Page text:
I’m not that put out by it, because I was probably going to drop the book anyway after the first arc. I will defend the Bendis/Maleev Daredevil to anyone who tries to put it down (which, to be honest, isn’t many people), but this just never got good. It had a nifty hook but Bendis simply didn’t do anything with it, and in the end, he had to bring in the Avengers to bail Jessica out. This issue is just a big ol’ dumb superhero fight with a few clever Bendisisms, but mostly, it’s dumb. And Jessica is a total bitch. She’s not a bitch in a charming, fucked-up way that Jessica Jones was in Alias, she’s a bitch in a “Gosh, I really hope that Skrull kills her” way. She keeps calling the Asian girl “dumb” because she claims that her Skrull boyfriend is Spider-Man. Now, the way Maleev draws her, it seems like she’s blind. Second, the Skrull is, you know, a shape-shifter, so even if she’s not blind, he could look like Spider-Man. Jessica points out that Spider-Man “famously” lives in New York, but she’s only been dating him three weeks, meaning he could be on vacation or something. So, um, Jessica? Shut the fuck up. As Abigail points out, your track record so far in this comic isn’t great in the intelligence department, so if the girl from Madripoor believes she was dating Spider-Man, you’re the last person in the world to call her dumb. And then, later, the Skrull tells her that the queen chose her form because “of all the people in the world … we discovered that no one on this entire planet cares enough about you to notice you at all.” Really, Skrull? Okay, from the way Jessica behaves in this comic, I see Skrull dude’s point, but that’s a bit extreme, isn’t it? I mean, she has plenty of friends, after all. It’s one of those things that sounds cool the first time you read it but then, once you think about it for more than a second, makes absolutely no sense. And then Wolverine tries to stab a shape-shifter to death. You’d think he’d know better.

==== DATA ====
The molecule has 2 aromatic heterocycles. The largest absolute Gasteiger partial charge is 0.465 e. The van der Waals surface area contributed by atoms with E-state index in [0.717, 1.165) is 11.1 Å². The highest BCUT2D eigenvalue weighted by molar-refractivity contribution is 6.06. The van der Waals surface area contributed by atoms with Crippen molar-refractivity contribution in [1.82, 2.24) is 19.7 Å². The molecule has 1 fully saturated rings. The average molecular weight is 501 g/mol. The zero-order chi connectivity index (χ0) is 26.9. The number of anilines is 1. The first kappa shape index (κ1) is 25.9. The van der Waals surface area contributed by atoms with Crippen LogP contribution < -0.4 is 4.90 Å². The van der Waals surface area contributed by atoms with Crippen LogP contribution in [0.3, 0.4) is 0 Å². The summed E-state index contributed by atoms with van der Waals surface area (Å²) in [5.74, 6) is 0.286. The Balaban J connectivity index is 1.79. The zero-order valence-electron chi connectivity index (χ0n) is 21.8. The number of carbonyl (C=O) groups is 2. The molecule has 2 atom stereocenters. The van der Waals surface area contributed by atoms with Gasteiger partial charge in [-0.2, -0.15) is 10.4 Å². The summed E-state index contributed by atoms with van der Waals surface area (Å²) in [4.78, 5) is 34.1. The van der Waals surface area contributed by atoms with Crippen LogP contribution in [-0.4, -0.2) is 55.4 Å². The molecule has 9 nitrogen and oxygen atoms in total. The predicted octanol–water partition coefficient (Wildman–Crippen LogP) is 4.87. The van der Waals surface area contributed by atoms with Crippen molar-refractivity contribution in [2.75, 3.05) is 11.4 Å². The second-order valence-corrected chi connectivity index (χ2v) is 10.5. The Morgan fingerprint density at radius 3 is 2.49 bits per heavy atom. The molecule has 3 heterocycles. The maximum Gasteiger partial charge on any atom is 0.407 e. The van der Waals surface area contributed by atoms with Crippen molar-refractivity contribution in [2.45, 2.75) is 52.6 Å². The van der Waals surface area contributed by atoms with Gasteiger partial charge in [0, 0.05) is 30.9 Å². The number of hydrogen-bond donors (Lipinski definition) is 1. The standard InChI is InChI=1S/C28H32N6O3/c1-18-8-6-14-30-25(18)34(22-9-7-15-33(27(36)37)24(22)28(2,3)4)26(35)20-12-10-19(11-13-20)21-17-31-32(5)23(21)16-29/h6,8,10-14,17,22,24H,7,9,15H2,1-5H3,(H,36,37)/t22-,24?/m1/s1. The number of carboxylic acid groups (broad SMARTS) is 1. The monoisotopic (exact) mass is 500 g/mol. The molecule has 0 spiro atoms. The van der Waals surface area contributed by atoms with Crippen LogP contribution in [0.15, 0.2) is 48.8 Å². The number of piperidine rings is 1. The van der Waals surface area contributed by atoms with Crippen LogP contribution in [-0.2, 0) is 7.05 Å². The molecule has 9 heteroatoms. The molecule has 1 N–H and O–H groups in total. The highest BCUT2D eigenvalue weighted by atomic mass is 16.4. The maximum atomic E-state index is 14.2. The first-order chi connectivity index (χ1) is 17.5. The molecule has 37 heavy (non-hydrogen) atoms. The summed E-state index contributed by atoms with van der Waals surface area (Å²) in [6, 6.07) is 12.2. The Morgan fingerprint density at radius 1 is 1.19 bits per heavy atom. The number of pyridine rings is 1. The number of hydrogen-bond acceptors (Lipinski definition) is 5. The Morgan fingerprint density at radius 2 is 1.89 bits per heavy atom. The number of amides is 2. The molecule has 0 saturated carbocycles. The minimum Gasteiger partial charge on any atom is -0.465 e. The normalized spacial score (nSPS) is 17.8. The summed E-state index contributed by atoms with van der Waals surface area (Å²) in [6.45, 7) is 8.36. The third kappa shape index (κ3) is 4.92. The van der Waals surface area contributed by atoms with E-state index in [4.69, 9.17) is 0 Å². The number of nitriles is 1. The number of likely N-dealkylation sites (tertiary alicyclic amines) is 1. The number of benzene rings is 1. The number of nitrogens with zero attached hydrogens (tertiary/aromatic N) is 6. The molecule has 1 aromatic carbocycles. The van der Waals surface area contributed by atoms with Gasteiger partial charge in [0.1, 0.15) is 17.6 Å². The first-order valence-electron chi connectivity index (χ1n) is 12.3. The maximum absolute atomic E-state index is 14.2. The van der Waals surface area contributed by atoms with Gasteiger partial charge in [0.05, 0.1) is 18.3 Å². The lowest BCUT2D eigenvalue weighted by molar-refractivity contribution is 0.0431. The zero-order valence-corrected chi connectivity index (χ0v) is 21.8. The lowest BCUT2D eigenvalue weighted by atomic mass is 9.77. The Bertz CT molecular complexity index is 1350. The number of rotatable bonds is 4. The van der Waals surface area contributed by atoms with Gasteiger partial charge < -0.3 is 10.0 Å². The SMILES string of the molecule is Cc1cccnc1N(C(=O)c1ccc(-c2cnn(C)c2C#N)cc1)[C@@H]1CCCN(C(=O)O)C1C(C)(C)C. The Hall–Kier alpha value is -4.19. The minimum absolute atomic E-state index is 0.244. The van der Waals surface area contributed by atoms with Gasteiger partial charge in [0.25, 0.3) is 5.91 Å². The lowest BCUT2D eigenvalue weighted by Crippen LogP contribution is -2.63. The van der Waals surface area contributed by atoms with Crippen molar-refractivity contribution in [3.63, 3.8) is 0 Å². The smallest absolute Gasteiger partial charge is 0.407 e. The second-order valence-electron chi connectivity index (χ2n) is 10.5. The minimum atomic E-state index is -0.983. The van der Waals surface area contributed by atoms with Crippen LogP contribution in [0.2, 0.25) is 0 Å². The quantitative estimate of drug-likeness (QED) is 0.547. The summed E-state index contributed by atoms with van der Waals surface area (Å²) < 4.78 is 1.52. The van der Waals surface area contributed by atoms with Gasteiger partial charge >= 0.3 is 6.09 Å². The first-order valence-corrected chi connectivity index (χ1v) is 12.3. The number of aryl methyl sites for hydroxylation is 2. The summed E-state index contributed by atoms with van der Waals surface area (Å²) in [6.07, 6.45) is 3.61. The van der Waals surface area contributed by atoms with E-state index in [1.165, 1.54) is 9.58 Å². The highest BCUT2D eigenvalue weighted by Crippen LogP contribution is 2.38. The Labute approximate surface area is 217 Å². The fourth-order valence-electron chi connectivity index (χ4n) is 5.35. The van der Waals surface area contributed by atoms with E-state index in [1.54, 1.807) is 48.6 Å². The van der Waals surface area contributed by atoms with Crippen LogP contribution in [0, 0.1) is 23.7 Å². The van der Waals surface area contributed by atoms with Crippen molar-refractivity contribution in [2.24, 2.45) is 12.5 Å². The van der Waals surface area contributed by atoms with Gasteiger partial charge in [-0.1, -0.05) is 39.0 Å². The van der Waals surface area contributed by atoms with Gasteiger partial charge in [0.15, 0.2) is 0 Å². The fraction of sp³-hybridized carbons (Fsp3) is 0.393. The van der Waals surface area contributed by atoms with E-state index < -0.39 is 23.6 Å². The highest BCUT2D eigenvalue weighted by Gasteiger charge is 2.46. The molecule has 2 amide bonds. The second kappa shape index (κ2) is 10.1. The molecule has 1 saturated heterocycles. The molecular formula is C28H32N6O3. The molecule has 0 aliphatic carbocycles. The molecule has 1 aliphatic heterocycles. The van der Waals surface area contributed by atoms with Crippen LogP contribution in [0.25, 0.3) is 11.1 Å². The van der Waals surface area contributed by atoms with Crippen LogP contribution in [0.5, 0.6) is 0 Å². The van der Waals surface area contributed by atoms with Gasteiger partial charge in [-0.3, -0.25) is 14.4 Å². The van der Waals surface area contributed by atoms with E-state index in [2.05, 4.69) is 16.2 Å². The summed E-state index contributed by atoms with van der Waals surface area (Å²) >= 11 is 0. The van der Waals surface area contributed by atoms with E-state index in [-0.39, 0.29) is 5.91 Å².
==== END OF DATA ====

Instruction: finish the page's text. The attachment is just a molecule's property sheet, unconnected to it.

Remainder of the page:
So I would have ditched the book anyway, but now I don’t have to. If you’ve been thinking about getting the trade, I’d skip it. Spend it on something, you know, good.
Sex in this comic? Not a bit. Jessica finds the Skrull in a strip club, though.
One panel of “awesome”:
Vengeance of the Moon Knight #6 (“Shock and Awe Chapter 6″) by Gregg Hurwitz (writer), Jerome Opeña (penciler), Jay Leisten (inker), Paul Mounts (colorist), and Joe Caramagna (letterer). $2.99, 23 pgs, FC, Marvel.
And now, Moon Knight And Me: A Love Story.
I have never made my love of Moon Knight a secret. I dig him. I love the whole multiple personalities thing, I love the whole weird network of operatives, I love the Doug Moench/Bill Sienkiewicz run with a love that is probably a little unhealthy, I love the Doug Moench/Kevin Nowlan run that followed it, I love the “Fist of Khonshu” series that followed that only lasted six issues and wasn’t very good, I liked the 1990s series that also wasn’t very good but lasted longer than any Moon Knight series ever, I loved the James Fry issues in the latter part of that run that were really bizarre eye candy, I loved the Stephen Platt issues that ended the run … okay, that’s a lie. I hated those issues. They’re AWFUL. I loved the late 1990s mini-series that brought the character back from limbo, with Mark Texeira and then Tommy Lee Edwards on art. I loved the new series that launched a few years ago, which made our hero truly insane for, really, the first time (as much as Moench explored the idea of multiple personalities, you never got the sense that Moonie was all that crazy). And I loved the first few issues of this series, which returned Moon Knight to New York and brought back Bushman (okay, that wasn’t too great an idea) and featured out of this world art by Opeña. I bought the first Moon Knight Essential volume because I didn’t have the early appearances of the character. I’m going to buy the new hardcover of the Moench/Sienkiewicz collaborations before the first series launched even though I own some of them, because I love the character so much. I think that the first series is wildly underrated, as it was one of the first (if not the first) series to be released through the Direct Market, bypassing newstands and therefore allowing Moench and Sienkiewicz to tell more mature stories than mainstream comics before it. I think the character has a ton of potential that has been tapped a bit, but not enough. But that’s just me.